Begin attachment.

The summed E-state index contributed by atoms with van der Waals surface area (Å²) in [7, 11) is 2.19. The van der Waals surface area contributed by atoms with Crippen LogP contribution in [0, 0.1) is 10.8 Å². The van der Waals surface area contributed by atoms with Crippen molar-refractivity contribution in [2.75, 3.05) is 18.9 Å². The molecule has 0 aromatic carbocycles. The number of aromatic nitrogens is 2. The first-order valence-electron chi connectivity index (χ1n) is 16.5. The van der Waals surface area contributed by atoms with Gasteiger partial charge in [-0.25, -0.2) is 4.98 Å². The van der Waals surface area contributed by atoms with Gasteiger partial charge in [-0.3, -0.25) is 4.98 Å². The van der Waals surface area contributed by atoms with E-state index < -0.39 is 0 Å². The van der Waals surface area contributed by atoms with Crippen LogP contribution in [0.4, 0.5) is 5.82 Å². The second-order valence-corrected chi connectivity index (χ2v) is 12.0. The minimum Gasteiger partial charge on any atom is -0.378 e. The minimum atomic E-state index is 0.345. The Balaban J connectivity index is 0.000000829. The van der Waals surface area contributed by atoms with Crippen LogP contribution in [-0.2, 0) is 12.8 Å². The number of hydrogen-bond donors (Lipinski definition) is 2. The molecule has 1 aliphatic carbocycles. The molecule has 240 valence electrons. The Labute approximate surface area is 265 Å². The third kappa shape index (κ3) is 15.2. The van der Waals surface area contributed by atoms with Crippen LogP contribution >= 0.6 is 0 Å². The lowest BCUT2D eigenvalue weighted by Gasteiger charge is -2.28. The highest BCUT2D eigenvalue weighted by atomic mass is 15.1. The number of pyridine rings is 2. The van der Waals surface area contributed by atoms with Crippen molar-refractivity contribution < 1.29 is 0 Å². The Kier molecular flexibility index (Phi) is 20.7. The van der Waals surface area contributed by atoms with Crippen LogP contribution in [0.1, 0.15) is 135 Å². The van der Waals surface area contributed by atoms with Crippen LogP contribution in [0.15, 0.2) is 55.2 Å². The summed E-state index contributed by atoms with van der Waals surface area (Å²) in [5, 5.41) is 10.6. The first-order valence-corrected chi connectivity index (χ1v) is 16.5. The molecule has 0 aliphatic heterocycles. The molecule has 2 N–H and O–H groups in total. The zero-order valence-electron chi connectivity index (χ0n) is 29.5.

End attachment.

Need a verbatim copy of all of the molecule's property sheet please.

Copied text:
The summed E-state index contributed by atoms with van der Waals surface area (Å²) in [7, 11) is 2.19. The van der Waals surface area contributed by atoms with Crippen LogP contribution in [0, 0.1) is 10.8 Å². The van der Waals surface area contributed by atoms with Crippen molar-refractivity contribution in [2.75, 3.05) is 18.9 Å². The molecule has 0 aromatic carbocycles. The number of aromatic nitrogens is 2. The first-order valence-electron chi connectivity index (χ1n) is 16.5. The van der Waals surface area contributed by atoms with Gasteiger partial charge in [-0.25, -0.2) is 4.98 Å². The van der Waals surface area contributed by atoms with Gasteiger partial charge in [-0.3, -0.25) is 4.98 Å². The van der Waals surface area contributed by atoms with E-state index < -0.39 is 0 Å². The van der Waals surface area contributed by atoms with Crippen LogP contribution in [0.4, 0.5) is 5.82 Å². The second-order valence-corrected chi connectivity index (χ2v) is 12.0. The minimum Gasteiger partial charge on any atom is -0.378 e. The minimum atomic E-state index is 0.345. The Balaban J connectivity index is 0.000000829. The van der Waals surface area contributed by atoms with Crippen LogP contribution in [-0.2, 0) is 12.8 Å². The number of hydrogen-bond donors (Lipinski definition) is 2. The molecule has 1 aliphatic carbocycles. The molecule has 240 valence electrons. The Labute approximate surface area is 265 Å². The third kappa shape index (κ3) is 15.2. The van der Waals surface area contributed by atoms with Crippen LogP contribution >= 0.6 is 0 Å². The lowest BCUT2D eigenvalue weighted by Gasteiger charge is -2.28. The highest BCUT2D eigenvalue weighted by atomic mass is 15.1. The number of pyridine rings is 2. The van der Waals surface area contributed by atoms with Crippen molar-refractivity contribution < 1.29 is 0 Å². The Kier molecular flexibility index (Phi) is 20.7. The van der Waals surface area contributed by atoms with Crippen LogP contribution in [0.1, 0.15) is 135 Å². The van der Waals surface area contributed by atoms with Crippen LogP contribution in [0.15, 0.2) is 55.2 Å². The summed E-state index contributed by atoms with van der Waals surface area (Å²) in [5, 5.41) is 10.6. The first-order valence-corrected chi connectivity index (χ1v) is 16.5. The molecule has 0 aliphatic heterocycles. The molecule has 2 N–H and O–H groups in total. The zero-order valence-electron chi connectivity index (χ0n) is 29.5.